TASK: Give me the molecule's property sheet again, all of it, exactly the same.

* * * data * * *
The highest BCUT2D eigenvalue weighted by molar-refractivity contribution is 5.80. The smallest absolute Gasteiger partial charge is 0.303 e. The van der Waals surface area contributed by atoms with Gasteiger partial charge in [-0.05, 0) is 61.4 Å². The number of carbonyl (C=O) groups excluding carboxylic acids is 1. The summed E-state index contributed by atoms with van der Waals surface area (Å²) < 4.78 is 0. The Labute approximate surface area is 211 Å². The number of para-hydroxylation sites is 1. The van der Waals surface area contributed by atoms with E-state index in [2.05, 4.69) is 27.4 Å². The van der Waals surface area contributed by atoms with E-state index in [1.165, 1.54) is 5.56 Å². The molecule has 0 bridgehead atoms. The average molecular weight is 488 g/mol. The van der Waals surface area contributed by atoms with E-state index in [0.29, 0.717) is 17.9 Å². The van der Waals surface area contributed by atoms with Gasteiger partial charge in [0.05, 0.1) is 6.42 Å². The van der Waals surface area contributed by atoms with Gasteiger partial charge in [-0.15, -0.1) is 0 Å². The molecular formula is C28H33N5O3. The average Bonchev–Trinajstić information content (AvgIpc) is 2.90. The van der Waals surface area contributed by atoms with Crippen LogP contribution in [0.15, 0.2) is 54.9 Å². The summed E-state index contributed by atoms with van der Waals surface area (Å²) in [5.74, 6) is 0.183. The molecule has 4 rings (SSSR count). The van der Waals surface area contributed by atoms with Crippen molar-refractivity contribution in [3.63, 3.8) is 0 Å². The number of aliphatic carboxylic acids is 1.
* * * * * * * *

The highest BCUT2D eigenvalue weighted by molar-refractivity contribution is 5.80. The smallest absolute Gasteiger partial charge is 0.303 e. The van der Waals surface area contributed by atoms with Gasteiger partial charge in [-0.05, 0) is 61.4 Å². The number of carbonyl (C=O) groups excluding carboxylic acids is 1. The summed E-state index contributed by atoms with van der Waals surface area (Å²) < 4.78 is 0. The Labute approximate surface area is 211 Å². The number of para-hydroxylation sites is 1. The van der Waals surface area contributed by atoms with E-state index in [2.05, 4.69) is 27.4 Å². The van der Waals surface area contributed by atoms with E-state index in [1.165, 1.54) is 5.56 Å². The molecule has 0 bridgehead atoms. The average molecular weight is 488 g/mol. The van der Waals surface area contributed by atoms with E-state index in [0.29, 0.717) is 17.9 Å². The van der Waals surface area contributed by atoms with Gasteiger partial charge in [0.05, 0.1) is 6.42 Å². The van der Waals surface area contributed by atoms with Gasteiger partial charge in [-0.15, -0.1) is 0 Å². The molecular formula is C28H33N5O3. The average Bonchev–Trinajstić information content (AvgIpc) is 2.90. The van der Waals surface area contributed by atoms with Crippen LogP contribution in [0.15, 0.2) is 54.9 Å². The summed E-state index contributed by atoms with van der Waals surface area (Å²) in [5.74, 6) is 0.183. The molecule has 4 rings (SSSR count). The van der Waals surface area contributed by atoms with Crippen molar-refractivity contribution in [3.63, 3.8) is 0 Å². The number of aliphatic carboxylic acids is 1.